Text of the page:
LAHORE: Maintaining its hawkish trend, the State Bank of Pakistan (SBP) on Thursday announced a 25 basis points hike in the key interest rate to 10.25%, touching six-year highs.
This makes it a cumulative increase of 450 basis points since January 2018, taking it to a six-year high of 10.25%.
While addressing a press conference on Thursday, SBP governor Tariq Bajwa stated that the Monetary Policy Committee (MPC) had observed the effect of the governments’ stabilization measures were gradually unravelling.
He added that consumer confidence had exhibited improvement amidst decreased economic uncertainty.
However, Mr Bajwa said the fiscal deficit is yet to exhibit indications of consolidation notwithstanding the decrease in Public Sector Development Programme (PSDP) spending.
He elaborated that a pronounced movement in the pattern of government borrowing from scheduled banks warrants inflationary worries.
SBP governor explained, “Even as stabilisation measures gradually work through the economy, underlying inflationary pressures persist.”
Mr Bajwa said a slight rise in exports and healthy growth in remittances had assisted in reining the current account deficit, however, “it still remains high.”
According to the SBP governor, the financing of the current account deficit remained daunting as foreign direct investment, official inflows and private loans were inadequate to totally fund the deficit.
Hence, a major chunk of the current account deficit was managed by exhausting the country’s own foreign exchange resources, which caused SBP net liquid foreign exchange reserves to decline to $7.2 billion by end of December last year, said the central bank chief.
The central bank chief shared the realization of bilateral official inflows in the last few days has helped raise SBP net liquid foreign exchange reserves to $8.2 billion and the overall forex reserves to $14.8 billion as of January 25th.
A note from Arif Habib Limited (AHL) Research said, “We believe the SBP might increase the policy rate by another 25bps during CY19 contingent to finalization of the IMF program in next couple of months.
The contractionary monetary policy is required to curb growing inflationary pressure and imports via compression of domestic demand.
Moreover, the international oil and commodity prices are expected to play a vital role as stabilizing/increasing global oil prices are expected to be negative for inflation and balance of payment.”
According to the central bank, the economic data released after the last monetary policy committee in November last year indicate that the stabilization measures executed during the previous twelve months are taking hold.
Additionally, key monthly indicators are exhibiting clear signs of deceleration in domestic demand and hence the current account deficit is narrowing, although gradually.
Moreover, SBP said the rise in financial inflows is contributing to reduced stresses on the country’s external accounts.
It added these developments are promising and contributed to decreasing some economic uncertainty.
But the central bank cautioned challenges to Pakistan’s economy persist despite narrowing as the current account deficit remains high, the fiscal deficit is elevated, and core inflation remains continuingly high.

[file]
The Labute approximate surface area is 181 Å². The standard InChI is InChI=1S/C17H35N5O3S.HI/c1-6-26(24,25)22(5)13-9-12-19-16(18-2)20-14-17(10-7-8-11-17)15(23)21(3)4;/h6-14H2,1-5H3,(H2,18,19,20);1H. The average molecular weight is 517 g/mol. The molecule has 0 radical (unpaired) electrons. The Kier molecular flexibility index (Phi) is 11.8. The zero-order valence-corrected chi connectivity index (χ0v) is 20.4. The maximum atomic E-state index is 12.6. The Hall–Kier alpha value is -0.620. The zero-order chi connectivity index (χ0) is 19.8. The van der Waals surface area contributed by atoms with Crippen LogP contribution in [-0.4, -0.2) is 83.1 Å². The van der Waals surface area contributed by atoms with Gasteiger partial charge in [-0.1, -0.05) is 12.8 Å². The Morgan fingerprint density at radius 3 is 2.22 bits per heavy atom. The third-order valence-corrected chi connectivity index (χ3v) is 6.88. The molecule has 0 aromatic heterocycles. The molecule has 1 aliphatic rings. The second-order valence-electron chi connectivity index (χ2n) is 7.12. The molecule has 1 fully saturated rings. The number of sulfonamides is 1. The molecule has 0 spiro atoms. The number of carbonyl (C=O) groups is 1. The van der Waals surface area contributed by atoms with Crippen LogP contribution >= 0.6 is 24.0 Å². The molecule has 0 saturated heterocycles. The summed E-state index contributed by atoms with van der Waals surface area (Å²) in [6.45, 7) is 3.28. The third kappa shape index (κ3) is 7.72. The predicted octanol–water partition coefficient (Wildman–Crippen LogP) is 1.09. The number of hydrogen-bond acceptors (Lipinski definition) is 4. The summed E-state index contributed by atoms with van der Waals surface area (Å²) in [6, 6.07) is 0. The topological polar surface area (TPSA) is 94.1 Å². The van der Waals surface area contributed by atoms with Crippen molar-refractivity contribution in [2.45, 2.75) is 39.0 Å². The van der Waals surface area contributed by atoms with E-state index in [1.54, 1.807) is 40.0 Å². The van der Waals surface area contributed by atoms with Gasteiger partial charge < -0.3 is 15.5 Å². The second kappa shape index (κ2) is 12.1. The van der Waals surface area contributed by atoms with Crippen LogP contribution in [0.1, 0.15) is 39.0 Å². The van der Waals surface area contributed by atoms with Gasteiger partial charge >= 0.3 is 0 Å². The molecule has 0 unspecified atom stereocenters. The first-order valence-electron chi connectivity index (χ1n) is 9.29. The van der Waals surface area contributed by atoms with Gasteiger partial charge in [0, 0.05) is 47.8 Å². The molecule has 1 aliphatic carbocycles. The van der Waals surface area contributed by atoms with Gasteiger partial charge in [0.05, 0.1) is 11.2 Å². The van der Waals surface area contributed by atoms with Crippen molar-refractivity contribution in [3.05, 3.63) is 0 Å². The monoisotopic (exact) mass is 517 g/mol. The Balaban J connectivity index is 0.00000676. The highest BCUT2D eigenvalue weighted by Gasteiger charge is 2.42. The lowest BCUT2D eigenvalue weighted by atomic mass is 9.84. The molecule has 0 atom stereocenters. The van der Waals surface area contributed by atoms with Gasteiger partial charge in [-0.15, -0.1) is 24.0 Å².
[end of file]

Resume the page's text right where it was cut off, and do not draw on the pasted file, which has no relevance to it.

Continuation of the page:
Average headline CPI inflation was recorded at 6% for the first half of FY19, which was way higher compared to 3.8% recorded during the corresponding period of FY18.
Also, the headline inflation on a year-on-year (YoY) basis has shown moderation in the last two months, majorly because of a steep plunge in prices of perishable food items and a decrease in petroleum product prices.
However, SBP stated going forward, the second round of impacts of the exchange rate movements, increase in gas and electricity tariffs, higher government borrowings from SBP are likely to be neutralized by the delayed impact of the increase in interest rates and a decline in global oil prices on inflation.
Its projected inflation to remain unchanged between 6.5 to 7.5%.
As per SBP, the rise in inflation and the continuing economic challenges are having an impact on economic performance and real economic activity has exhibited a marked slowdown during the first half of FY19.
It highlighted large-scale manufacturing contracted during the first five months of FY19 including a decline in production of all major Kharif crops from 2017’s levels.
And the initial assessment of the wheat crop isn’t encouraging too, said the central bank.
It projected the effect of changes in commodity producing sector on the services sector is likely to cause real GDP growth to contract to around 4% for FY19, well below the annual target of 6.2%.
And the credit to private sector (CPS) exhibited a net increase of Rs570.4 billion in the first half of FY19, approximately double the level of growth during the corresponding period of FY18.
“In absolute terms, net budgetary finance from SBP reached Rs 3,770.5 billion during 1st Jul-18th Jan FY19, which is 4.3 times the amount borrowed during the same period last year,” said SBP.
SBP believes this financing will have inflationary consequences in the future and a major chunk of this borrowing was used to retire government debt from commercial banks i.e. a net retirement of Rs3035.8 billion.